Some Republicans in Congress have advanced the idea of including a repeal of Obamacare’s individual mandate in the tax bill now being developed. This would both achieve a policy goal Republicans have been after for the last few years and make available more money to be used as an offset for tax cuts.
Republicans have long been critical of the way CBO has scored the coverage effect of the mandate, arguing that the agency vastly overstates the effectiveness of the mandate, and therefore vastly overestimates the coverage loss that would result from repealing it. I’ve advanced this view myself (here for instance). I think CBO’s score of the mandate, which played such an important part in this year’s health-care debates, is basically indefensible in light of the evidence of the past few years and the academic literature on the subject. That would mean, though, that the agency’s conclusion that repealing the mandate would make available several hundred billion dollars in savings is also indefensible, since it’s a direct consequence of the coverage-loss projection.
So although the scale of coverage loss predicted as a result of repealing the mandate is unlikely to materialize, the scale of savings that some Republicans now want to use to offset tax reform is also unlikely to materialize. Both only exist in the imaginary universe created by the Congressional Budget Office. But fiscal debates in Congress also exist in that universe, and so some Republicans now want to make the most of that usually troublesome fact—claiming the money (while presumably somehow disclaiming the coverage losses) to ease the way for tax reform.
In an effort to do that, they have asked CBO to give them a new savings number, and so re-score a repeal of the individual mandate. In a blog post at CBO’s website this afternoon, the agency’s director, Keith Hall, announced that such a score will be coming later today and that it will be in the same neighborhood as other recent CBO scores of the mandate, making available $338 billion over 10 years. But then Hall drops this bombshell about the way CBO and its companion agency the Joint Committee on Taxation think about health care:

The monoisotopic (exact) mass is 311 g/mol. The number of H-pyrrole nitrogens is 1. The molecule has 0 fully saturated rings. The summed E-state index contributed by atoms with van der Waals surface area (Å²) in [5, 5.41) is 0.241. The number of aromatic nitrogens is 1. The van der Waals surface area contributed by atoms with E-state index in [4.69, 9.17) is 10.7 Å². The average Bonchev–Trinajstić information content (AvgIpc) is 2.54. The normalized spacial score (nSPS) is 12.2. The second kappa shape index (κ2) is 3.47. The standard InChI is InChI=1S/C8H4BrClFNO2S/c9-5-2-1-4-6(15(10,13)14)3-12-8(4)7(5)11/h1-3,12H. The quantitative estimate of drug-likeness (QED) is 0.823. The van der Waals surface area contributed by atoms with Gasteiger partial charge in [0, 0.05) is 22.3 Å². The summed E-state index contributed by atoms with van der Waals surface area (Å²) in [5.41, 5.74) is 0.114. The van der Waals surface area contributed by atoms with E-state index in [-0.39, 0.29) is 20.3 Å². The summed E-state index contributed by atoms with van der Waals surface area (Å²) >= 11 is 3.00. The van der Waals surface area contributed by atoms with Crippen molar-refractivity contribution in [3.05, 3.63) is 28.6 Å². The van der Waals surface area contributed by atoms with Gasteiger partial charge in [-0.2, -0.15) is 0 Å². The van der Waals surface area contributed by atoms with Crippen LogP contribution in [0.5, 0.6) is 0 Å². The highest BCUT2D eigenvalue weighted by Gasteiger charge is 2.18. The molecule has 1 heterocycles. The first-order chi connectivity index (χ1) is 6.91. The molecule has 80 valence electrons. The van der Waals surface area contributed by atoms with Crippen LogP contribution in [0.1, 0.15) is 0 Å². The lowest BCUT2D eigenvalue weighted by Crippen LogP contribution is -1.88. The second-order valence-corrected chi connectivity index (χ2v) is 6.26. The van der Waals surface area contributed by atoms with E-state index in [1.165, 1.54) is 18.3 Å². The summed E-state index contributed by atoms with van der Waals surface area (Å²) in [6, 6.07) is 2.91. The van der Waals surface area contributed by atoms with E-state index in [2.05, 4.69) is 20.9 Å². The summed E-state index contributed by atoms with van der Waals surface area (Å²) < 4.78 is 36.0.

The agencies are in the process of revising their methods to estimate the repeal of the individual mandate. However, because that work is not complete and significant changes to the individual mandate are now being considered as part of the budget reconciliation process, the agencies are publishing this update without incorporating major changes to their analytical methods.
This effectively confirms what many in the health-policy world have been hearing in recent weeks: That CBO is completing a major re-evaluation of its approach to the individual mandate, and that when it’s finished in the next few months it will mean that CBO dramatically reduces its assessment of the mandate’s effectiveness, and therefore of the coverage losses and cost-savings involved in repealing it. After its score of the mandate’s coverage effects basically killed Republican efforts to replace Obamacare this year, CBO apparently plans to acknowledge that actually ending the mandate wouldn’t result in all those many millions of people losing coverage after all.
I’m not inclined to the most conspiratorial readings of the timing of this change. CBO moves slowly, it is responding to pressure from its panel of outside health advisers (which met to discuss this subject in mid-September), and is responding as well to a change that has been building in the academic literature in recent years. But the agency has certainly been tenacious in defending its approach to the mandate despite this growing evidence, and stood its ground throughout the various iterations of the health-care debate this past year.
When its new numbers come out, if they in fact do involve a significant downscaling of its estimates about the mandate, CBO should be prepared for an enormous backlash. And it should be prepared not simply to defend itself but to respond seriously to justified complaints about how a fundamental analytical error, like the one they have made and persisted in for so long regarding the mandate, can distort our policymaking processes in ways that have huge implications for how our government works.
Too much of American self-government now happens in that imaginary universe that the CBO creates (and is, to be fair, required by law to create). At the very least, it is time to think about requiring much greater transparency from Congress’s scorekeepers—at least the kind of transparency that academic social scientists now routinely expect of one another when it comes to making data and modeling widely available for review and criticism. CBO and JCT now provide nowhere near that kind of transparency, and the case for their continuing to do business this way gets weaker all the time.